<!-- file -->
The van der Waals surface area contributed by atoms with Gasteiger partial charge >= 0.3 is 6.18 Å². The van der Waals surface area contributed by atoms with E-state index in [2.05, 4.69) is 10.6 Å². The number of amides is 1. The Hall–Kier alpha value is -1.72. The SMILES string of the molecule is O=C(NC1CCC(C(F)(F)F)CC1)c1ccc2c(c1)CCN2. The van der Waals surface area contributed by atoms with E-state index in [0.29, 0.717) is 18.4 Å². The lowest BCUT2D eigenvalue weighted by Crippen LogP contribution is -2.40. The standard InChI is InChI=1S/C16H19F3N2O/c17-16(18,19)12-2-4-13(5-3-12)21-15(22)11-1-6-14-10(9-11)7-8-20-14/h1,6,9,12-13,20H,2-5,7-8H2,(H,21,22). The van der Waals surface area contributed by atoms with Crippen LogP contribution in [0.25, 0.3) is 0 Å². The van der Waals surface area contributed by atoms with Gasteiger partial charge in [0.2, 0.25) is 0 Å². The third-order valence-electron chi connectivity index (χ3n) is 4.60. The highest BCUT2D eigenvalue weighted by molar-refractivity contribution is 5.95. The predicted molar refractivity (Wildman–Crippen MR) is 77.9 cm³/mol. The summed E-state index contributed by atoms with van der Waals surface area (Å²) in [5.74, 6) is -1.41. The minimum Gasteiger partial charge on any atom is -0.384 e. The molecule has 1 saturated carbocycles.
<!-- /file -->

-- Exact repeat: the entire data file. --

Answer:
The van der Waals surface area contributed by atoms with Gasteiger partial charge >= 0.3 is 6.18 Å². The van der Waals surface area contributed by atoms with E-state index in [2.05, 4.69) is 10.6 Å². The number of amides is 1. The Hall–Kier alpha value is -1.72. The SMILES string of the molecule is O=C(NC1CCC(C(F)(F)F)CC1)c1ccc2c(c1)CCN2. The van der Waals surface area contributed by atoms with E-state index in [0.29, 0.717) is 18.4 Å². The lowest BCUT2D eigenvalue weighted by Crippen LogP contribution is -2.40. The standard InChI is InChI=1S/C16H19F3N2O/c17-16(18,19)12-2-4-13(5-3-12)21-15(22)11-1-6-14-10(9-11)7-8-20-14/h1,6,9,12-13,20H,2-5,7-8H2,(H,21,22). The van der Waals surface area contributed by atoms with Crippen LogP contribution in [0.25, 0.3) is 0 Å². The van der Waals surface area contributed by atoms with Gasteiger partial charge in [0.2, 0.25) is 0 Å². The third-order valence-electron chi connectivity index (χ3n) is 4.60. The highest BCUT2D eigenvalue weighted by molar-refractivity contribution is 5.95. The predicted molar refractivity (Wildman–Crippen MR) is 77.9 cm³/mol. The summed E-state index contributed by atoms with van der Waals surface area (Å²) in [5.74, 6) is -1.41. The minimum Gasteiger partial charge on any atom is -0.384 e. The molecule has 1 saturated carbocycles.